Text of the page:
SCHWANGAU, Germany–To capitalize on the strengths of the other, two of the world’s most popular castles–Japan’s Himeji Castle and Germany’s Neuschwanstein Castle will sign a friendship accord to cooperate in tourism promotional efforts on March 26.
While the Japanese castle, located in Himeji, Hyogo Prefecture, hopes that the tie-up will increase the number of visitors, its German counterpart says that it actually doesn’t want any more visitors as the number of tourists has already reached full capacity.
Instead, local businesses in the village of Schwangau in southern German state of Bavaria hope that the partnership with Himeji Castle, designated a UNESCO World Heritage site in 1993, will give a mighty push to their campaign to win the same accolade for the German castle.
“We hope that Neuschwanstein will be inducted to the list of World Heritage sites as soon as possible so that we can have an equal partnership with Himeji Castle,” said Wilhelm Schwecke, 72, a local hotel operator.
Last November, Himeji Mayor Toshikatsu Iwami visited the Bavarian state government, which manages the 19th-century Romanesque revival castle, to sign a preliminary friendship agreement between the two castles.
The castles, both known globally for their gorgeous towers and bright white walls, have been chosen as the world’s top two castles in the U.S. online travel guide TripAdvisor’s list of “castles to see before you die.”
While Neuschwanstein edged Himeji Castle in the list, it was the German castle that made the first entreaty for a friendship pact about seven years ago.
While the German side wanted to reach a “sister castle agreement,” the Japanese side was reluctant because Neuschwanstein, built in 1869, is much newer than the 1609-built Himeji Castle and had not been selected for the World Heritage list.
In a compromise, the two castles agreed to sign a “tourism promotion” treaty on March 26 in Himeji after the completion of a major renovation at Himej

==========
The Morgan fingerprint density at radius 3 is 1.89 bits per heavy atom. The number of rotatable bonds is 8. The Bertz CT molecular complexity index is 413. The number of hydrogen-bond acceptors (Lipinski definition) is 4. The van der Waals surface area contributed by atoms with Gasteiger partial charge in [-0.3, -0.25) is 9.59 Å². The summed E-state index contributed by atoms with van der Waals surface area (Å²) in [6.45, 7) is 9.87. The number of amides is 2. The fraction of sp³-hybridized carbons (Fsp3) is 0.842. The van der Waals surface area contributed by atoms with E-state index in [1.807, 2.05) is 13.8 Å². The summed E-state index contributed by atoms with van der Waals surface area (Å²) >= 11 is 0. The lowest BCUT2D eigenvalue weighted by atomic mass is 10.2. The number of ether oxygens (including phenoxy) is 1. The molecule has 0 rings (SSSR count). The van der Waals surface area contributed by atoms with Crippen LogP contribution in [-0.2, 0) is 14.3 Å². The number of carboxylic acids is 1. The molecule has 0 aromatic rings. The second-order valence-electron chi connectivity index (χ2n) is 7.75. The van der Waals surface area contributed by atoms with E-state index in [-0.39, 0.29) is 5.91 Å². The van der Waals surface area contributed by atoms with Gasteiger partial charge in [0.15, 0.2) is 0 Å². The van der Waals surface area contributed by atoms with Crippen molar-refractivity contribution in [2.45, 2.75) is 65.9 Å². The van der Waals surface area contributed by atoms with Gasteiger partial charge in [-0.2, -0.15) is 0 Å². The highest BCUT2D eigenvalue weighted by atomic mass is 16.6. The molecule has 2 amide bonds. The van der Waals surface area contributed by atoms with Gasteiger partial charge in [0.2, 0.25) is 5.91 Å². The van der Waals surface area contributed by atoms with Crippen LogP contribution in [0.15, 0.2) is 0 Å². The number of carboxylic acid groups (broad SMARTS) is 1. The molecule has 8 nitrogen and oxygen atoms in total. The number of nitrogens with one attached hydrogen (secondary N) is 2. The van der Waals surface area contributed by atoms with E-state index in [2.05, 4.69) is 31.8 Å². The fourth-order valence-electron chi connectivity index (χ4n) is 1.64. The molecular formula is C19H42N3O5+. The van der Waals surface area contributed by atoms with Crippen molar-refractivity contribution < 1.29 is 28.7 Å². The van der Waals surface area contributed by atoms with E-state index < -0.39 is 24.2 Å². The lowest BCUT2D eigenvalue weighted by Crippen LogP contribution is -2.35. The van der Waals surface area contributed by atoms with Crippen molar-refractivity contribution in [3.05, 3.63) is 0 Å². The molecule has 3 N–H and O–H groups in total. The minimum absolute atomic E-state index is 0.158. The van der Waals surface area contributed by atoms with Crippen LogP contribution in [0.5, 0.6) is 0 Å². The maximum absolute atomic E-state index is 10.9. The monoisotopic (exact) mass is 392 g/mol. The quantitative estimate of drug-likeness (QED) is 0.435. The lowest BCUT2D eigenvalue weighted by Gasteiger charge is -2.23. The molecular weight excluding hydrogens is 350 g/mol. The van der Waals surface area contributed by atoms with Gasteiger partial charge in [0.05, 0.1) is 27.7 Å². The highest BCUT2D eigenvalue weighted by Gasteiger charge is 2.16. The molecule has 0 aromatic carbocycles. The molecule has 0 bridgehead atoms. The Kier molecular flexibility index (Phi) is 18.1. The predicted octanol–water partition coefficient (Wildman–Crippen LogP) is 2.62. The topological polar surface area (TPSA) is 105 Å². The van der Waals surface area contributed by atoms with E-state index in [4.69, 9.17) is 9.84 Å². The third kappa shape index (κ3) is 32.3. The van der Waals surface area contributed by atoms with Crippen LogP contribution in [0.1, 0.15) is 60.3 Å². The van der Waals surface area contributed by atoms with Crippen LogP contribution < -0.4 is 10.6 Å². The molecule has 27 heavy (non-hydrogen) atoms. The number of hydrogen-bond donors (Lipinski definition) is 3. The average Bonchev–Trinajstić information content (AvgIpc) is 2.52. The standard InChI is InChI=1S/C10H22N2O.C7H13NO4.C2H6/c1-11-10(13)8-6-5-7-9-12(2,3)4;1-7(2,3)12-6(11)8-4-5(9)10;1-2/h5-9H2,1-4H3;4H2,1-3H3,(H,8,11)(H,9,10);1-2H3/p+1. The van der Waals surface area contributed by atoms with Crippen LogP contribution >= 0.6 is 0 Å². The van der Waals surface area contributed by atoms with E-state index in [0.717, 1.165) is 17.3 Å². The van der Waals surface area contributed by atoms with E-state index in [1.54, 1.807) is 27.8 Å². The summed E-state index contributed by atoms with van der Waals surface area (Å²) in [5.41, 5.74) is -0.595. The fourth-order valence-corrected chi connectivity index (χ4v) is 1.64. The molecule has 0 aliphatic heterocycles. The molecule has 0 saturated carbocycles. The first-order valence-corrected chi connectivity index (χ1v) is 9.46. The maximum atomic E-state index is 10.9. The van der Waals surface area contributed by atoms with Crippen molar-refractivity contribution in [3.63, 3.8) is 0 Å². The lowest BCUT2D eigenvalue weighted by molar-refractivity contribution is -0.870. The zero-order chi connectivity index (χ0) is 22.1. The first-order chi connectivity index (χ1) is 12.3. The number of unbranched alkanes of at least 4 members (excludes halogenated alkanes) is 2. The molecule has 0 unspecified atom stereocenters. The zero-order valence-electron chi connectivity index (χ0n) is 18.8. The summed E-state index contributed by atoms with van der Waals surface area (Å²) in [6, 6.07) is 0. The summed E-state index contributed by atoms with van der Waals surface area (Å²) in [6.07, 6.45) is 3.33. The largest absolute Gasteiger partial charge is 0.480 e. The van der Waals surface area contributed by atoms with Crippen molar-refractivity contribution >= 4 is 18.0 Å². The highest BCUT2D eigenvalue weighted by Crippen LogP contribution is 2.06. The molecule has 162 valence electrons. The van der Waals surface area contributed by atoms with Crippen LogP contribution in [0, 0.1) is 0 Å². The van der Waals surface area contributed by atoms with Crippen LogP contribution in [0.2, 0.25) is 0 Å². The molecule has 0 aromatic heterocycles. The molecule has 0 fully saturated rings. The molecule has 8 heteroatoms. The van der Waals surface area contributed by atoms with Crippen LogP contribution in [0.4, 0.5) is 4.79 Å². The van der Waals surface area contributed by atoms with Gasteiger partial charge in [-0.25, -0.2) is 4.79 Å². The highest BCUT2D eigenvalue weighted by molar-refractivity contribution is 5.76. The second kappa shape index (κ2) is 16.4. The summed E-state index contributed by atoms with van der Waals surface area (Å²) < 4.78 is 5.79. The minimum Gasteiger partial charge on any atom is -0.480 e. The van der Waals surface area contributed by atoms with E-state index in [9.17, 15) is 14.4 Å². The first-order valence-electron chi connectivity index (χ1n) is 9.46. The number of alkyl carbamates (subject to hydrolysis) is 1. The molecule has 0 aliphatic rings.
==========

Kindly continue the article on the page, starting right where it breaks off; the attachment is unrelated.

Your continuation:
i Castle. Its grand opening to the public is scheduled for the following day.
“The agreement is significant also from the perspective of promoting friendly relations between Japan and Germany,” said Bernd Schreiber, a senior official at the Bavarian state government in charge of castle management.
But, he said, Neuschwanstein, which is believed to have served as a model for the Cinderella Castle towers in Walt Disney theme parks around the world, is not hoping to draw more tourists through the tie-up.
The castle drew 1.52 million tourists in 2013, with around 10 percent of the visitors estimated to have been Japanese. The number is almost at its capacity, as the castle can accommodate around 8,000 visitors a day during the busy summer season.
Located on a hilltop, the castle is actually small despite its imposing presence, and accepting a large number of visitors at a time can damage historical furniture and the art collection by raising the humidity level inside the buildings.
While the area around the castle has about 100 cultural and natural sightseeing spots, tourists usually bypass them.
“We are hoping to learn the know-hows from Himeji on how to efficiently distribute tourists to various sightseeing spots,” Schreiber said.
Local residents and businesses in Bavaria also hope that the friendship pact will give an impetus to their efforts to have Neuschwanstein registered as a World Heritage site.
The Bavarian state government is currently applying for World Heritage registration for Neuschwanstein and two other castles commissioned by Ludwig II of Bavaria in the 19th century.
But experts point out that the hurdle remains high because Germany already has 36 registered World Cultural Heritage sites, and Neuschwanstein is a relatively recent structure.
“Most World Heritage sites in Germany are national memorial structures and distinct cultural assets, but Neuschwanstein is not a structure that anyone would unquestionably commend in the light of European aesthetics despite its popularity outside Europe,” said Eva-Maria Seng, a professor of Paderborn University.
Leave a Reply